Sciatica

An Overview

Sciatica refers to pain that radiates along the path of the sciatic nerve, which branches from your lower back through your hips and buttocks and down each leg. Typically, sciatica affects only one side of your body. Sciatica is a common type of pain affecting the sciatic nerve, a large nerve extending from the lower back down the back of each leg. Sciatica most commonly occurs when a herniated disk, bone spur on the spine or narrowing of the spine (spinal stenosis) compresses part of the nerve. However, sciatica is not just limited to the back.

The sciatic nerve is the longest and widest nerve in the human body. It runs from the lower back, through the buttocks, and down the legs, ending just below the knee. The sciatic nerve is the longest nerve in the human body. The most common cause of sciatica is a slipped (herniated) disk. The sciatic nerve is the largest and longest nerve in the human body and begins with contributions from the lower lumbar and upper sacral nerve roots. It runs from the spine, through the pelvis, down the thigh and to the back of the knee where it branches into the tibial and peroneal nerves.

Symptoms of Sciatica

The pain can vary widely, from a mild ache to a sharp, burning sensation or excruciating pain. Sometimes it can feel like a jolt or electric shock. It can be worse when you cough or sneeze, and prolonged sitting can aggravate symptoms. Pain that radiates from your lower (lumbar) spine to your buttock and down the back of your leg is the hallmark of sciatica. Common symptoms of sciatica include:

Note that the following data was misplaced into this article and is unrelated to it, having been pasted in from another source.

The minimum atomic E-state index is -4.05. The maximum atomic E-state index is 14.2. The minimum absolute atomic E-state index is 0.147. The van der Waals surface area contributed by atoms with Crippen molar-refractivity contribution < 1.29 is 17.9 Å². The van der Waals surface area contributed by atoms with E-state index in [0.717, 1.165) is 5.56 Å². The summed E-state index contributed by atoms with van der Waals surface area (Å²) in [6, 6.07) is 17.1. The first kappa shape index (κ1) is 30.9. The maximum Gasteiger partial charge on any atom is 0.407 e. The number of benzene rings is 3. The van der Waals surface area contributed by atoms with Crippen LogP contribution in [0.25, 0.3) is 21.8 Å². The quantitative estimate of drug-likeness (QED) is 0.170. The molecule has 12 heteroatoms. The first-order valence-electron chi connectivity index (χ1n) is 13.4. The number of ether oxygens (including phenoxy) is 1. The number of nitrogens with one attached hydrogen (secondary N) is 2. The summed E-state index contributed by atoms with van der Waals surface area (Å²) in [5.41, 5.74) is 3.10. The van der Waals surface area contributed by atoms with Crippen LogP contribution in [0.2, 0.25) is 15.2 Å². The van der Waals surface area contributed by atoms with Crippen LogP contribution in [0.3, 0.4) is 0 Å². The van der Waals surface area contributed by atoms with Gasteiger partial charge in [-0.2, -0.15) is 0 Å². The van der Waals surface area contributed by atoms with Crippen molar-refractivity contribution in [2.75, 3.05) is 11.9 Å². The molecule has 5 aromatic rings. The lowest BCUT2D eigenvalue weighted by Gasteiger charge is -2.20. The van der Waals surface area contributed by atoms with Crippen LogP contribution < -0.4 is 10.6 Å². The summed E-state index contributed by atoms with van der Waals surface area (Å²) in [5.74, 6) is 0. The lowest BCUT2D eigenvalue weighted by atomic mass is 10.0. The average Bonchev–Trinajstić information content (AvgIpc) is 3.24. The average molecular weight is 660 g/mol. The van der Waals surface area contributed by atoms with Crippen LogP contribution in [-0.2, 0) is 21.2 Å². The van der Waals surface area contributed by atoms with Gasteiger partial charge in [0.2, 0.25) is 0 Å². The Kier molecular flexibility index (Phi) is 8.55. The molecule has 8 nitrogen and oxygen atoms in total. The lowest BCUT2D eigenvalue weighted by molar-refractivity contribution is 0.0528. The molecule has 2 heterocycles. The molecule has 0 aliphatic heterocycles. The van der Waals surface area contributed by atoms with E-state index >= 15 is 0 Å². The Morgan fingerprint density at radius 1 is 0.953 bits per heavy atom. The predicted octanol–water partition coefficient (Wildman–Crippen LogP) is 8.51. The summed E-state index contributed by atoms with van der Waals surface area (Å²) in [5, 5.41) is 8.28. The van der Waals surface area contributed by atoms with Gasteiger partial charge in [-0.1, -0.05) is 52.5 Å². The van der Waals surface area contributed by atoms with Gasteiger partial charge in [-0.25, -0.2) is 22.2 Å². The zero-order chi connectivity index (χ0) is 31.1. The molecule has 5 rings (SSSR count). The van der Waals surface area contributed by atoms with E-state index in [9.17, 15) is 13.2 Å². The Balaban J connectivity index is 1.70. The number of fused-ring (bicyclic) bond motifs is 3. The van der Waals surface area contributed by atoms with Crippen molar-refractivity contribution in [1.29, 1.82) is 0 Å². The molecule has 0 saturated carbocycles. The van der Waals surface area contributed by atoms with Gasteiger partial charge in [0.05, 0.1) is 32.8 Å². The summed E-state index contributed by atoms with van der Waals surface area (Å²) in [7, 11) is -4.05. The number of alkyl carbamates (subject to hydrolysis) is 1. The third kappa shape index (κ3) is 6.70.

• Lower back pain.
  • You might feel the discomfort almost anywhere along the nerve pathway.
  • Pain in the rear or leg that is worse when sitting.
  • The pain can vary widely, from a mild ache to a sharp, burning sensation or excruciating pain.
  • Hip pain Burning or tingling down the leg.
  • Numbness in the leg along the nerve.
  • Weakness numbness or difficulty moving the leg or foot.
  • Tingling sensation (pins and needles) in the feet and toes.
  • A constant pain on one side of the rear.
  • A shooting pain that makes it difficult to stand up.

What Causes Sciatica?

Sciatica occurs when the sciatic nerve becomes pinched,. More rarely, the
Additional common causes of sciatica include:

  • Lumbar spinal stenosis (narrowing of the spinal canal in the lower back)
  • Usually by a herniated disk in your spine or by an overgrowth of bone (bone spur) on your vertebrae.
  • Cauda equina syndrome – a rare but serious condition that affects the nerves in the lower part of the spinal cord; it requires immediate medical attention.
  • Degenerative disc disease (breakdown of discs, which act as cushions between the vertebrae).
  • Spondylolisthesis (a condition in which one vertebra slips forward over another one).
  • Sciatica is caused by irritation of the root(s) of the lower lumbar and lumbosacral spine.
  • Pregnancy.
  • Muscle Spasm in the back or buttocks.
  • Tumors within the spine – these may compress the root of the sciatic nerve.
  • Nerve can be compressed by a tumor or damaged by a disease such as diabetes.
  • Other things that may make your back pain worse include being overweight not exercising regularly, wearing high heels or sleeping on a mattress that is too hard or too soft.